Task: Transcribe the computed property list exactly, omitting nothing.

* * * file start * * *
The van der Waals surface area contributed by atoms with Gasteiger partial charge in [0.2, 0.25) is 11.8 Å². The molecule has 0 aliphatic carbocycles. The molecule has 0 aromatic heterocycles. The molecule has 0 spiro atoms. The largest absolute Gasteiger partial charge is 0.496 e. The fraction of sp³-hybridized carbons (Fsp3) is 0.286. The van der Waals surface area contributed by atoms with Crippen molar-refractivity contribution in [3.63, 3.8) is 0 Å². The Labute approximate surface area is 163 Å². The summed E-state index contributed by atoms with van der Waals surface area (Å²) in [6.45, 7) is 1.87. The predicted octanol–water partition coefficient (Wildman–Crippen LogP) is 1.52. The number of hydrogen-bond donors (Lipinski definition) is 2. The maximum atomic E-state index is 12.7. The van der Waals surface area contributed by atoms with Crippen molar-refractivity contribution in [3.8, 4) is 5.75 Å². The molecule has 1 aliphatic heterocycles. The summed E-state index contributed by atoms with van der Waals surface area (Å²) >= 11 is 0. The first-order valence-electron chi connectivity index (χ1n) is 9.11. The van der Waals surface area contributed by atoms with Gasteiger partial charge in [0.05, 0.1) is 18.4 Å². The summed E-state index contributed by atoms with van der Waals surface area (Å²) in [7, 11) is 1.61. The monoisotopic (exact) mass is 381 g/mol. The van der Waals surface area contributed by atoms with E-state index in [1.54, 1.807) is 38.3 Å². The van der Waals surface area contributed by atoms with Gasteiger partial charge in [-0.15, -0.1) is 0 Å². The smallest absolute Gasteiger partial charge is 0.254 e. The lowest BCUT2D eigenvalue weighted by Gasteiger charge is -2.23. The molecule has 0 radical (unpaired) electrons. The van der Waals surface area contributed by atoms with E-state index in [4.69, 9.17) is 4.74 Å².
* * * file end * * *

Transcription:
The van der Waals surface area contributed by atoms with Gasteiger partial charge in [0.2, 0.25) is 11.8 Å². The molecule has 0 aliphatic carbocycles. The molecule has 0 aromatic heterocycles. The molecule has 0 spiro atoms. The largest absolute Gasteiger partial charge is 0.496 e. The fraction of sp³-hybridized carbons (Fsp3) is 0.286. The van der Waals surface area contributed by atoms with Crippen molar-refractivity contribution in [3.63, 3.8) is 0 Å². The Labute approximate surface area is 163 Å². The summed E-state index contributed by atoms with van der Waals surface area (Å²) in [6.45, 7) is 1.87. The predicted octanol–water partition coefficient (Wildman–Crippen LogP) is 1.52. The number of hydrogen-bond donors (Lipinski definition) is 2. The maximum atomic E-state index is 12.7. The van der Waals surface area contributed by atoms with Crippen molar-refractivity contribution in [3.8, 4) is 5.75 Å². The molecule has 1 aliphatic heterocycles. The summed E-state index contributed by atoms with van der Waals surface area (Å²) >= 11 is 0. The first-order valence-electron chi connectivity index (χ1n) is 9.11. The van der Waals surface area contributed by atoms with Gasteiger partial charge in [0.05, 0.1) is 18.4 Å². The summed E-state index contributed by atoms with van der Waals surface area (Å²) in [7, 11) is 1.61. The monoisotopic (exact) mass is 381 g/mol. The van der Waals surface area contributed by atoms with E-state index in [1.54, 1.807) is 38.3 Å². The van der Waals surface area contributed by atoms with Gasteiger partial charge in [-0.15, -0.1) is 0 Å². The smallest absolute Gasteiger partial charge is 0.254 e. The lowest BCUT2D eigenvalue weighted by Gasteiger charge is -2.23. The molecule has 0 radical (unpaired) electrons. The van der Waals surface area contributed by atoms with E-state index in [4.69, 9.17) is 4.74 Å².